Nina is woken from that dream by a guard, who packs her few belongings in a bag, and escorts her out: Has Oleg’s father been so effective so fast? Nina is brought to an innocuous looking room and told that her appeal has been denied. She has been sentenced to death, a sentence that will be carried out “shortly.” She begins to gasp, and then, almost as unexpected to the audience as it is to her, she is executed, with a shot to the back of the head.

One of the central tensions of The Americans has always been the extent to which Philip and Elizabeth, the protagonists, are heroes: They spy for the USSR, they want to destroy America, they manipulate and murder and fold people into suitcases, but we are so involved in their life and their marriage and their noble intentions that we feel for them. But there is a huge space between the values of the country they—and particularly Elizabeth—believe they are working for and that actual country, a place where a woman can be murdered in a cold tiled room for trying to help a good man who was kidnapped by the KGB let his only son know that he is alive.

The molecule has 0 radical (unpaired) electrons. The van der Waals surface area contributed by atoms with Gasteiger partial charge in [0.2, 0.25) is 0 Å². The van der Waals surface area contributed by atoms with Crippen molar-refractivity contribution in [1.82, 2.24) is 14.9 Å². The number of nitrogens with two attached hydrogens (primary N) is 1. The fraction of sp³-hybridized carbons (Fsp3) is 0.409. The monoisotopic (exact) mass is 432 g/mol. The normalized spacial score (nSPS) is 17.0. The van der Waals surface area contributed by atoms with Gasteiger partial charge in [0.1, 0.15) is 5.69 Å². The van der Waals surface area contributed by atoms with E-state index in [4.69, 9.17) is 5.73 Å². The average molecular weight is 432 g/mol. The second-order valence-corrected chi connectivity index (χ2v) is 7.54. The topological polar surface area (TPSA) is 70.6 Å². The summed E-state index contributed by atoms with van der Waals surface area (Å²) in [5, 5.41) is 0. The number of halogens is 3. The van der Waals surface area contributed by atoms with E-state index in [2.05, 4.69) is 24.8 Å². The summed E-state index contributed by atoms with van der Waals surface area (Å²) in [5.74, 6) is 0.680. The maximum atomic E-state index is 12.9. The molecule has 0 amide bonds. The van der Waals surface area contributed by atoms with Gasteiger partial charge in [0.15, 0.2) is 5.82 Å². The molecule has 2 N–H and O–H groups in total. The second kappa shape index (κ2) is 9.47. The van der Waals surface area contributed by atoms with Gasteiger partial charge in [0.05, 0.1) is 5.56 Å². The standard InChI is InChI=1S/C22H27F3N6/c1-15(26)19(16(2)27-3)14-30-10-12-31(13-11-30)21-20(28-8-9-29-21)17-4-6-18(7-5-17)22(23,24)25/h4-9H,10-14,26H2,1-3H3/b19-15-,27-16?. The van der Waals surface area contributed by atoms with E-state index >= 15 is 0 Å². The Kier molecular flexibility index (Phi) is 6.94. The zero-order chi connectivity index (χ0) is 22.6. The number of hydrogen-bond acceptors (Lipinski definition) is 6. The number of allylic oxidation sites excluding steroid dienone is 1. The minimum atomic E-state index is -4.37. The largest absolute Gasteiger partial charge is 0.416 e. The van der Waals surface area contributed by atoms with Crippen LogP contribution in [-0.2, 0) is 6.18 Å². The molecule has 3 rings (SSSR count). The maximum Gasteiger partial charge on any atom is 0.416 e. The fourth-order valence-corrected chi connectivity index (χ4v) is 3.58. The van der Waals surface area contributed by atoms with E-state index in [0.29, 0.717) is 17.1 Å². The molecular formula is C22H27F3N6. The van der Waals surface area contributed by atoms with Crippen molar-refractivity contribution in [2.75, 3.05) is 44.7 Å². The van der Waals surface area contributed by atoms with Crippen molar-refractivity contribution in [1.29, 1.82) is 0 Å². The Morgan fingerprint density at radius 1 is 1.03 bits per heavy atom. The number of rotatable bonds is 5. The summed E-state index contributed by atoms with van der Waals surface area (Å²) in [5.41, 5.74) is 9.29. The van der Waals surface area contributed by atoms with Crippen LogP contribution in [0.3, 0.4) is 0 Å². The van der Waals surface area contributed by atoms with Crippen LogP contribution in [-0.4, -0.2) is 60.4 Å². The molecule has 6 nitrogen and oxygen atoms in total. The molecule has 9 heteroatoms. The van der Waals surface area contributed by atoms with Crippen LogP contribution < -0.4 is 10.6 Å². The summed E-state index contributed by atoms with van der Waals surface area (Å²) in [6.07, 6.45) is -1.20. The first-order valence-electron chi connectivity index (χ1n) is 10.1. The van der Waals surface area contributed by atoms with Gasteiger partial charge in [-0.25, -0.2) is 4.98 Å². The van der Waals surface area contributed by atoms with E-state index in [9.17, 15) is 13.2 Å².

Nina knew that helping Baklanov was risky, and she did it with a kind of blissed-out, even blithe, faith: What could happen to her that hadn’t already happened? She had survived so much. This was so right. But Nina’s gasp—literally, her last—upon hearing her sentence was the sound of someone who had not expected such an end. She had imagined forgiveness and freedom and plane tickets and America. Instead, she is dead, carried away so hastily that only a small puddle of blood could seep out of her head onto the floor, and next to which two apparatchiks calmy filled out the paperwork wrapping up her life.

Disclosure: The Americans was created by Joe Weisberg, brother of the Slate Group's editor-in-chief, Jacob Weisberg.

*Correction, April 7, 2016: This post originally misspelled Frank Langella's last name.